West Mersea RNLI crew grateful for surprise online support
The lifeboat crew of West Mersea RNLI Lifeboat Station have expressed their gratitude to a local woman who prompted a surprise donation of more than £1,000 to help save lives at sea.
The donation came about after the lifeboat crew took part in a search for a missing dog on Sunday 8 January, after which a local woman set up a Just Giving page to recognise the volunteer lifeboat crew for their efforts.
The lifeboat launched at 4pm amid reports that a black Labrador named Ella had been spotted swimming in the sea between Mersea and Ray Island. It was believed the dog was the same one that had gone missing from its owner three days earlier.
Martin Wade, Lifeboat Operations Manager at West Mersea RNLI, took up the story: ‘We launched not only out of concern for Ella, but also because in our experience, when animals are in distress, humans often try to assist them and get into danger themselves. We were concerned that people might be looking for Ella on Ray Island and could be at risk of being trapped there by the incoming tide.’
The lifeboat stood guard in the Ray channel for about 15 minutes before Ella was recovered safe and well by another local resident. Apart from being dehydrated and cold, Ella has now made a full recovery.
Martin continued: ‘When she was found we stood down and returned to station, and thought that would be the end of it. So imagine our surprise when we saw on Facebook locally that a woman had launched a fundraising campaign to support us! We didn’t actually do that much on the day, so we are hugely grateful to her for recognising our input and raising funds for us in this way.’
Mersea Island resident Caroline Bowring set up the Just Giving page, with a target of £500. In just a few days, the target has almost been doubled, as the current total stands at £983.
‘That figure may even rise’, said Martin, ‘so once again we say thank you to Caroline and to everyone who has donated so far. The money will be put towards the essential crew training our volunteers in order to save lives at sea.’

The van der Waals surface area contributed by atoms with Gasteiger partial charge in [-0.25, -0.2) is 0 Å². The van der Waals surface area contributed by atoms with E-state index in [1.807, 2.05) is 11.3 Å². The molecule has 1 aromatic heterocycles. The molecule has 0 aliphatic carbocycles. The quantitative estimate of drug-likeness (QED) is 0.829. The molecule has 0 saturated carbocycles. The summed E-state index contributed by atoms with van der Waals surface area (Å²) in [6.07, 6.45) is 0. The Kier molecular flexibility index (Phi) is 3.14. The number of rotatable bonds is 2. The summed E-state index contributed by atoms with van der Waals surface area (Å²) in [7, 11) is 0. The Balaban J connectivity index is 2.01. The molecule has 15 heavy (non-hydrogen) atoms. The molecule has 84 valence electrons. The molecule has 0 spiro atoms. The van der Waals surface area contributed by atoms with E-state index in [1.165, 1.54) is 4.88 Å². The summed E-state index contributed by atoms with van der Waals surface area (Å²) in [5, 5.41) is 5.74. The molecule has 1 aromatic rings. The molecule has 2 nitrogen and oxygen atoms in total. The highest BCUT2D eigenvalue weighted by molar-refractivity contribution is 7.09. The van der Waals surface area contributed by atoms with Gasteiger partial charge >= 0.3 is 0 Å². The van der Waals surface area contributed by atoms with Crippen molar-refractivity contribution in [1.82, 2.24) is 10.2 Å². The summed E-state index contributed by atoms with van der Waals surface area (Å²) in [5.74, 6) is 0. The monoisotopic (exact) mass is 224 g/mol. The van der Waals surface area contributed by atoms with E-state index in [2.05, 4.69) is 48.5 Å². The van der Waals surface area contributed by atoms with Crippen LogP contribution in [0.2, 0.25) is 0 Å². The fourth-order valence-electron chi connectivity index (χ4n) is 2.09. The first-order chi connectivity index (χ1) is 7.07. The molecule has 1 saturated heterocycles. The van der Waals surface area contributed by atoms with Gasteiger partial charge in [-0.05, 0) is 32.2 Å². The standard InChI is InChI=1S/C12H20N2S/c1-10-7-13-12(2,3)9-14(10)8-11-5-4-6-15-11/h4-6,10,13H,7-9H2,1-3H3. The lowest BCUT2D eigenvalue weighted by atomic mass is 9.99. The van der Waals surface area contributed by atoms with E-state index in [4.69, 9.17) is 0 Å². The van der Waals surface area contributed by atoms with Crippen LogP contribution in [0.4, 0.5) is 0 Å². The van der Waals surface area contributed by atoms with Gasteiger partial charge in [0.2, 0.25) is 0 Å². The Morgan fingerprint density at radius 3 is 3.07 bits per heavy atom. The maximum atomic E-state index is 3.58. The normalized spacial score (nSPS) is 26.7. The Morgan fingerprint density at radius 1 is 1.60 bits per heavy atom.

Anyone wishing to view the page and donate can visit the page here https://www.justgiving.com/crowdfunding/caroline-bowring
West Mersea RNLI Lifeboat Station is one of 237 stations operated by the charity around the coast of the UK and Ireland. The RNLI remains a charity that relies on voluntary contributions to fund its work.
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Key facts about the RNLI
The Royal National Lifeboat Institution is the charity that saves lives at sea. Our volunteers provide a 24-hour search and rescue service in the United Kingdom and Ireland from 238 lifeboat stations, including four along the River Thames and inland lifeboat stations at Loch Ness, Lough Derg, Enniskillen and Lough Ree. Additionally the RNLI has more than 1,000 lifeguards on over 240 beaches around the UK and operates a specialist flood rescue team, which can respond anywhere across the UK and Ireland when inland flooding puts lives at risk.
The RNLI relies on public donations and legacies to maintain its rescue service. As a charity it is separate from, but works alongside, government-controlled and funded coastguard services. Since the RNLI was founded in 1824 our lifeboat crews and lifeguards have saved at least 140,000 lives. Volunteers make up 95% of the charity, including 4,600 volunteer lifeboat crew members and 3,000 volunteer shore crew. Additionally, tens of thousands of other dedicated volunteers raise funds and awareness, give safety advice, and help in our museums, shops and offices.
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The RNLI is a charity registered in England and Wales (209603) and Scotland (SC037736). Charity number 20003326 in the Republic of Ireland